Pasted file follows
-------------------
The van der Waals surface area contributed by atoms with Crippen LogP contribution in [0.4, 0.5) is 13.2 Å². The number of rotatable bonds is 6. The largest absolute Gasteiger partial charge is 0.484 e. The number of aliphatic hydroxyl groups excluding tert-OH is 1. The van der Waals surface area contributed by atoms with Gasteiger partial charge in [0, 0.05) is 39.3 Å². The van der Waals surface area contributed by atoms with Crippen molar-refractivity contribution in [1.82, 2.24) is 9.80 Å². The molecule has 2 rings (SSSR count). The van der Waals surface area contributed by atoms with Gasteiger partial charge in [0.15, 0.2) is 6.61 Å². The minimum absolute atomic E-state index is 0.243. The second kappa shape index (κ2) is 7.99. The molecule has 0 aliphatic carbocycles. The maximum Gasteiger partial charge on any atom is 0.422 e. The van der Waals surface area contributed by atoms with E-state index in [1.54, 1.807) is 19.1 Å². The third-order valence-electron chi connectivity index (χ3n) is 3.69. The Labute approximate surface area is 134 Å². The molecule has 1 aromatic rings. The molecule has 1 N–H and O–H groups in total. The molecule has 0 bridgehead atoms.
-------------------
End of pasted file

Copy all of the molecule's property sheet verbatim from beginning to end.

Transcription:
The van der Waals surface area contributed by atoms with Crippen LogP contribution in [0.4, 0.5) is 13.2 Å². The number of rotatable bonds is 6. The largest absolute Gasteiger partial charge is 0.484 e. The number of aliphatic hydroxyl groups excluding tert-OH is 1. The van der Waals surface area contributed by atoms with Gasteiger partial charge in [0, 0.05) is 39.3 Å². The van der Waals surface area contributed by atoms with Crippen molar-refractivity contribution in [1.82, 2.24) is 9.80 Å². The molecule has 2 rings (SSSR count). The van der Waals surface area contributed by atoms with Gasteiger partial charge in [0.15, 0.2) is 6.61 Å². The minimum absolute atomic E-state index is 0.243. The second kappa shape index (κ2) is 7.99. The molecule has 0 aliphatic carbocycles. The maximum Gasteiger partial charge on any atom is 0.422 e. The van der Waals surface area contributed by atoms with E-state index in [1.54, 1.807) is 19.1 Å². The third-order valence-electron chi connectivity index (χ3n) is 3.69. The Labute approximate surface area is 134 Å². The molecule has 1 aromatic rings. The molecule has 1 N–H and O–H groups in total. The molecule has 0 bridgehead atoms.